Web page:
25 Creative Hackathon Ideas
Inspire your next hackathon with these 25 creative hackathon ideas. Featuring examples from TechCrunch, IBM and other leading brands.
Hackathons are a great way to increase brand awareness, engage with your community and source top tech talent. They can also serve as drivers of innovation within your own company.
What’s a hackathon?
A hackathon is traditionally a live, in-person event where teams of computer programmers compete to solve challenges over the course of one or more days. Today, hackathons teams may includes contributors with a background in marketing, operations, or even HR.
Hackathons often occur over a limited period of time and include a prize for winning teams. Hackathons can be internal or external events. Regardless, hosts often incorporate ideas produced during the event in their own products or services.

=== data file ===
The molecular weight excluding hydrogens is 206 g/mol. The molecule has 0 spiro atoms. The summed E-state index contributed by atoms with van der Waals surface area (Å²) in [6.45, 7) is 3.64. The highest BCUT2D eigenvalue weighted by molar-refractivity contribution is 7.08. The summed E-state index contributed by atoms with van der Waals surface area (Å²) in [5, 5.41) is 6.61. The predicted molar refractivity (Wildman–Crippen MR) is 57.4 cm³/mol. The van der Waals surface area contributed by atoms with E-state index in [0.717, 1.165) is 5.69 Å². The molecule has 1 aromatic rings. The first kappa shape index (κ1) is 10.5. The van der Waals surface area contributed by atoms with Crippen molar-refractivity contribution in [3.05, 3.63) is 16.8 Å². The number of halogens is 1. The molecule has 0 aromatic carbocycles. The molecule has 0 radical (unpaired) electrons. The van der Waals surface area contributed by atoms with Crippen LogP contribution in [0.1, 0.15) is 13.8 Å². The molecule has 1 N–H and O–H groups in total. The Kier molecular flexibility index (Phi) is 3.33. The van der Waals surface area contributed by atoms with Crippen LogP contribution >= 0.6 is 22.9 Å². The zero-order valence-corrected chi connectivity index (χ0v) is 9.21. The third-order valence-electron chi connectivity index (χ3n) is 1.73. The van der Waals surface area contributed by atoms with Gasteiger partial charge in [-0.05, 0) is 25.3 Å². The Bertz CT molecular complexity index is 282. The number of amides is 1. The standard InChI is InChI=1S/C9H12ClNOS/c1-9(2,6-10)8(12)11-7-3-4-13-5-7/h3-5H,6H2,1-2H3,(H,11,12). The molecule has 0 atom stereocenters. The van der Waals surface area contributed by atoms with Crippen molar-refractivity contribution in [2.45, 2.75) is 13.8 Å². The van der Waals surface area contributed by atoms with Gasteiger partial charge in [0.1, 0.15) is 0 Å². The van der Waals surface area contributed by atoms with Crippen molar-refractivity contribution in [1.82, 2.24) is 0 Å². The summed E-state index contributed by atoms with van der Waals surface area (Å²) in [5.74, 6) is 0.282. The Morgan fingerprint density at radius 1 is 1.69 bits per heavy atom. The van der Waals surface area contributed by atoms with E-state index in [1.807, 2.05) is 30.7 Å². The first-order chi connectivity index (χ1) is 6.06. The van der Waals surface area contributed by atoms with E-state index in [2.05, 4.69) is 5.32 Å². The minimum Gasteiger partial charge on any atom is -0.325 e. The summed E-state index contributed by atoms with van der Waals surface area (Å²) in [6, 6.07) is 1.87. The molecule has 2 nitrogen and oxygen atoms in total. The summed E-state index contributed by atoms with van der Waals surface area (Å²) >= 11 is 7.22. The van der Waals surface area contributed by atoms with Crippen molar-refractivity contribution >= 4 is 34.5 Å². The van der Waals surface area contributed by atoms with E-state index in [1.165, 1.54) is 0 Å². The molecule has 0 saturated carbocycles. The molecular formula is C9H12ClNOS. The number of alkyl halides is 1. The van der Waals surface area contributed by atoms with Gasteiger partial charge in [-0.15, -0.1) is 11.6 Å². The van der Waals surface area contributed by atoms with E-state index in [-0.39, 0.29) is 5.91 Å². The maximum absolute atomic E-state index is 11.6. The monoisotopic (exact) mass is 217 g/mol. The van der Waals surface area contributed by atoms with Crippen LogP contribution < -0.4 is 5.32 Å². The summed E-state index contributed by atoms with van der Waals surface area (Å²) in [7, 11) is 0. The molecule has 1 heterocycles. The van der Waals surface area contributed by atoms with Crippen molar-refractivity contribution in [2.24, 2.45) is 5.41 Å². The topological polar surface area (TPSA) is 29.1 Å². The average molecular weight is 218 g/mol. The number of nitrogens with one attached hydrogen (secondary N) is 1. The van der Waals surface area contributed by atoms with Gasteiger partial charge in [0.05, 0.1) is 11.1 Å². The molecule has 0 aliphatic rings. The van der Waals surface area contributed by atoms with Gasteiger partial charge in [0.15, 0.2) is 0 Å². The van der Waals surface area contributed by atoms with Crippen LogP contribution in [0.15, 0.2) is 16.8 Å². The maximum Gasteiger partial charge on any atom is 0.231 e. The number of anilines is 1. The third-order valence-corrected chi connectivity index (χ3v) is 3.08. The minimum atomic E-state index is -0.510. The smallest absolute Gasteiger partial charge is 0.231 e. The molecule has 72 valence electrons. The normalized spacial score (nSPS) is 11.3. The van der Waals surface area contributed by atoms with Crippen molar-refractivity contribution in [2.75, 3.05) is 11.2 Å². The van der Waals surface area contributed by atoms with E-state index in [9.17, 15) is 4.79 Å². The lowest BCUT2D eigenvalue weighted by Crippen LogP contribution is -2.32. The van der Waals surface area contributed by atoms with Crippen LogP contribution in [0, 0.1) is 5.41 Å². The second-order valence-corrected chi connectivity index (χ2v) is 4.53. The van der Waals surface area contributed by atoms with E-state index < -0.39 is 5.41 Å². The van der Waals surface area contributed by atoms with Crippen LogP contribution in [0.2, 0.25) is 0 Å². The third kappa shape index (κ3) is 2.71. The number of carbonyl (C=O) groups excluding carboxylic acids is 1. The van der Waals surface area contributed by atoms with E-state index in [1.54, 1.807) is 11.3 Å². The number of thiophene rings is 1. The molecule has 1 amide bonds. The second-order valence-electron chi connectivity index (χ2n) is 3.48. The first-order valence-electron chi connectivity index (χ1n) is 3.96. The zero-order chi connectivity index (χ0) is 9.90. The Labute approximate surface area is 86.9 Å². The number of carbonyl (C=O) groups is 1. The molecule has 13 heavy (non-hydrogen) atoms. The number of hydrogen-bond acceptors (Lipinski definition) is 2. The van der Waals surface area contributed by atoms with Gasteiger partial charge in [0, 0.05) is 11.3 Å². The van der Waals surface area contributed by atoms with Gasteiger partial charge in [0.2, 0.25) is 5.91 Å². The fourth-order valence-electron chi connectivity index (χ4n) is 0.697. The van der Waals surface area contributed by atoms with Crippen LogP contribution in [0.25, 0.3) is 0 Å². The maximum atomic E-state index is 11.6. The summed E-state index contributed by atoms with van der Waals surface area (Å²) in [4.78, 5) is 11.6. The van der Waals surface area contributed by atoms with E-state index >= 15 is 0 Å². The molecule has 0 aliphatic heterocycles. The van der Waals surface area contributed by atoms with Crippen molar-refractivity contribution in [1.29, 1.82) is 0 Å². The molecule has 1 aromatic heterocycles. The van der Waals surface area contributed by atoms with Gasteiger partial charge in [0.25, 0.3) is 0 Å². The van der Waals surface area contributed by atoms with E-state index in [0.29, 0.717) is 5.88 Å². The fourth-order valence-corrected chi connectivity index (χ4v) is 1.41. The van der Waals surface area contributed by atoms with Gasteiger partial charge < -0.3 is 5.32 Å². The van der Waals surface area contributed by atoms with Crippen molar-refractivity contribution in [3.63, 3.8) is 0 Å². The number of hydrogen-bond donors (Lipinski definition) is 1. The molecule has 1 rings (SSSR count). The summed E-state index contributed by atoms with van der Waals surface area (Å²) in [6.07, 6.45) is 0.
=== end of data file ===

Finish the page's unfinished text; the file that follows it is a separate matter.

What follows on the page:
Creative Hackathon Ideas
1. Include all departments in the competition
Who said all the fun had to be limited to the programmers? Incorporating departments like HR, marketing, and payroll in the competition makes for a more collaborative and holistic experience. Without even creating a line of code, each team gets an opportunity to create a proof of concept, judged on its business value, innovation, and team collaboration.
Engage Namely is a great example of this event idea. They used this hackathon concept while encouraging attendees to network across departments that otherwise wouldn’t have even met. In doing so, Namely found great success, which they attribute to providing opportunities that empower their teams.
2. Offer a diverse set of platforms to choose from
Hackathons that run for multiple days can offer an array of final products that teams will choose from. From web to mobile to hardware, there’s no limit to how many options hackathons can offer. This is especially important for hackathons where originality and creativity are held in high regard.